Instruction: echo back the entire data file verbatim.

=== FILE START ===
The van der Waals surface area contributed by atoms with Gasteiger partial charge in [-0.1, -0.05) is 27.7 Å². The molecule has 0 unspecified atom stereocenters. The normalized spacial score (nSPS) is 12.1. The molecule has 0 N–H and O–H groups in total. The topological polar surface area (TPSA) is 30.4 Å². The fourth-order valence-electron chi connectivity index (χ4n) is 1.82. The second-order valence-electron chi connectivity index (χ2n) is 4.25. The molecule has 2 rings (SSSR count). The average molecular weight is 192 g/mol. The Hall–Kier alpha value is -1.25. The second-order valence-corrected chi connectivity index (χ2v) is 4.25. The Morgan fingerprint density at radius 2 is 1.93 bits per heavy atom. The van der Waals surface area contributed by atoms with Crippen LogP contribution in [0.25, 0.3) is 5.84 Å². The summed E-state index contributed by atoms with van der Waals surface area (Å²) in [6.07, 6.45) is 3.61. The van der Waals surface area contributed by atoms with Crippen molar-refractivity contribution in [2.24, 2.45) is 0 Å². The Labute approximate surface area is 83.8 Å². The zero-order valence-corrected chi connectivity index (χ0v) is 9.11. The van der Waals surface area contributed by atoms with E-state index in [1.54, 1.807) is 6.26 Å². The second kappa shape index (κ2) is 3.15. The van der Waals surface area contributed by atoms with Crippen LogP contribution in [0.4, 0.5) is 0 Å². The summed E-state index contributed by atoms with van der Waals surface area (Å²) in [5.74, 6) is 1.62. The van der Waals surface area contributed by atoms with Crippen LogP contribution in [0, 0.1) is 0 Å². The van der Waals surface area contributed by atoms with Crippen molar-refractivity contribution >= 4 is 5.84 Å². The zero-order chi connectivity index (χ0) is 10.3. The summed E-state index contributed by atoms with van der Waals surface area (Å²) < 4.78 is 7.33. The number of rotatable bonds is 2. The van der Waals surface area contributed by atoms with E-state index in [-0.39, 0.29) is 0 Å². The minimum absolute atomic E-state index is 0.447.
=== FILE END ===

The van der Waals surface area contributed by atoms with Gasteiger partial charge in [-0.1, -0.05) is 27.7 Å². The molecule has 0 unspecified atom stereocenters. The normalized spacial score (nSPS) is 12.1. The molecule has 0 N–H and O–H groups in total. The topological polar surface area (TPSA) is 30.4 Å². The fourth-order valence-electron chi connectivity index (χ4n) is 1.82. The second-order valence-electron chi connectivity index (χ2n) is 4.25. The molecule has 2 rings (SSSR count). The average molecular weight is 192 g/mol. The Hall–Kier alpha value is -1.25. The second-order valence-corrected chi connectivity index (χ2v) is 4.25. The Morgan fingerprint density at radius 2 is 1.93 bits per heavy atom. The van der Waals surface area contributed by atoms with Crippen LogP contribution in [0.25, 0.3) is 5.84 Å². The summed E-state index contributed by atoms with van der Waals surface area (Å²) in [6.07, 6.45) is 3.61. The van der Waals surface area contributed by atoms with Crippen molar-refractivity contribution in [2.24, 2.45) is 0 Å². The Labute approximate surface area is 83.8 Å². The zero-order valence-corrected chi connectivity index (χ0v) is 9.11. The van der Waals surface area contributed by atoms with E-state index in [1.54, 1.807) is 6.26 Å². The second kappa shape index (κ2) is 3.15. The van der Waals surface area contributed by atoms with Crippen LogP contribution in [0.4, 0.5) is 0 Å². The summed E-state index contributed by atoms with van der Waals surface area (Å²) in [5.74, 6) is 1.62. The van der Waals surface area contributed by atoms with Crippen LogP contribution in [0, 0.1) is 0 Å². The van der Waals surface area contributed by atoms with Crippen molar-refractivity contribution >= 4 is 5.84 Å². The zero-order chi connectivity index (χ0) is 10.3. The summed E-state index contributed by atoms with van der Waals surface area (Å²) < 4.78 is 7.33. The number of rotatable bonds is 2. The van der Waals surface area contributed by atoms with E-state index in [-0.39, 0.29) is 0 Å². The minimum absolute atomic E-state index is 0.447.